Wednesday, December 11, 2013

How to get XPATH for any Object in IE?

Are you stuck with an application that only works in IE? 

Do you want the XPATH of an element that can be seen only IE? Unable to replicate the scenario in Firefox. There are many Firefox add-ons like xpather, xpath-checker and firebug that will give you the xpath of an element in a second. But sadly there is no add-on or tool available that will do this for IE. For most cases you can get the xpath of the elements that fall in your script using the above tools in Firefox and tweak them a little (if required) to make them work in IE. But if you are testing an application that will work only in IE or the specific scenario or page that has this element will open-up/play-out only in IE then you cannot use any of the above mentioned tools to find the XPATH.

Well the only thing that works in this case is the “Bookmarklets” that were coded just for this purpose. Bookmarklets are JavaScript code that you will add in IE as bookmarks and later use to get the XPATH of the element you desire. Using these you can get the XPATH as easily as you get using xpather or any other Firefox add-on.


1. Open IE

2. Type about:blank in the address bar and hit enter

3. From Favorites main menu select--->Add favorites

4. In the Add a favorite popup window enter name GetXPATH1.

5. Click add button in the add a favorite popup window.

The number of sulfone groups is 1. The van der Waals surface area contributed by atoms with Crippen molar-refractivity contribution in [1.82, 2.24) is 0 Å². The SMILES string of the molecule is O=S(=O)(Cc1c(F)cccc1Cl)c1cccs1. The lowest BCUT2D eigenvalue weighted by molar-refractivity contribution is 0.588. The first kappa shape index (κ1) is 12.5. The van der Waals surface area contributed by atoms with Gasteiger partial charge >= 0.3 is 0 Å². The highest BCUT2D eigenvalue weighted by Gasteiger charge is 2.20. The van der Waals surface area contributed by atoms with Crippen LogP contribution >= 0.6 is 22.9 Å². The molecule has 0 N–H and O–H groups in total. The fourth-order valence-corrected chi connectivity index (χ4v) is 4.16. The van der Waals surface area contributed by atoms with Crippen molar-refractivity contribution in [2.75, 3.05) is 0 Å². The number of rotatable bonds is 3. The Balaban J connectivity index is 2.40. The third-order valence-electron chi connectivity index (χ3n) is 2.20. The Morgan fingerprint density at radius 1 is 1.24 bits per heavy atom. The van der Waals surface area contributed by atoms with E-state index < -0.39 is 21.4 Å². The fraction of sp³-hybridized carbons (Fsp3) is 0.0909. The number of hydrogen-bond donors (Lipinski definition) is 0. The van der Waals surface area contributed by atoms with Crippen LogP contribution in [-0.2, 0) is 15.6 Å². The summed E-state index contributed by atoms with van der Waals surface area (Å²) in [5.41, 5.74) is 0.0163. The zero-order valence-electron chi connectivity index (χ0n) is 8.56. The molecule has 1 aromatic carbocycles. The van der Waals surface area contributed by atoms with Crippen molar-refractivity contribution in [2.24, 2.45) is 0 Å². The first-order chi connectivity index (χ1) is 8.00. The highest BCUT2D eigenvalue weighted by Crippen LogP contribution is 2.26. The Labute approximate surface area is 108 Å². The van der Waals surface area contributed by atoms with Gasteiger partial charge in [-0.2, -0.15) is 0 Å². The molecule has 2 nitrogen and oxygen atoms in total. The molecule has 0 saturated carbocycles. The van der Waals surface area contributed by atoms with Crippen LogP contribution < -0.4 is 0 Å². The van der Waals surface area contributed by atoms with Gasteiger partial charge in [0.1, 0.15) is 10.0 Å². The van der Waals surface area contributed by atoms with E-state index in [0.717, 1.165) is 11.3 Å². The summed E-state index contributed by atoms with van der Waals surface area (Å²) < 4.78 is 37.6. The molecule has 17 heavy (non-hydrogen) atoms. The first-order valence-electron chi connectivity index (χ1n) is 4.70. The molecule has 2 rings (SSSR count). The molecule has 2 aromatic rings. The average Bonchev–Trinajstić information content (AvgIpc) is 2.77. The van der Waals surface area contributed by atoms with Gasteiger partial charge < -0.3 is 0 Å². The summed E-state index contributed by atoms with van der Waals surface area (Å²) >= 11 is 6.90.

6. Open the Favorites menu and right click the newly added favorite and select properties option.

7. GetXPATH1 Properties will open up. Select the web Document Tab.

8. Enter the following in the URL field.
javascript:function getNode(node){var nodeExpr=node.tagName;if(!nodeExpr)return null;if(!=''){nodeExpr+="[@id='""']";return "/"+nodeExpr;}var rank=1;var ps=node.previousSibling;while(ps){if(ps.tagName==node.tagName){rank++;}ps=ps.previousSibling;}if(rank>1){nodeExpr+='['+rank+']';}else{var ns=node.nextSibling;while(ns){if(ns.tagName==node.tagName){nodeExpr+='[1]';break;}ns=ns.nextSibling;}}return nodeExpr;}

9. Click Ok. Click YES on the popup alert.

10. Add another favorite by following steps 3 to 5, Name this favorite GetXPATH2 (step4)

11. Repeat steps 6 and 7 for GetXPATH2 that you just created.

12. Enter the following in the URL field for GetXPATH2
javascript:function o__o(){var currentNode=document.selection.createRange().parentElement();var path=[];while(currentNode){var pe=getNode(currentNode);if(pe){path.push(pe);if(pe.indexOf('@id')!=-1)break;}currentNode=currentNode.parentNode;}var xpath="/"+path.reverse().join('/');clipboardData.setData("Text", xpath);}o__o();

13. Repeat Step 9.

You are all done!!

Now to get the XPATH of elements just select the element with your mouse. This would involve clicking the left mouse button just before the element (link, button, image, checkbox, text etc) begins and dragging it till the element ends. Once you do this first select the favorite GetXPATH1 from the favorites menu and then select the second favorite GetXPATH2. At his point you will get a confirmation, hit allow access button. Now open up a notepad file, right click and select paste option. This will give you the XPATH of the element you seek.

Thursday, May 16, 2013

Testing in Production (aka TiP)

Software services such as Gmail, Facebook, and Bing have become an everyday part of the lives of millions of users. They are all considered software services because:

  • Users do not (or do not have to) install desktop applications to use them
  • The software provider controls when upgrades are deployed and features are exposed to users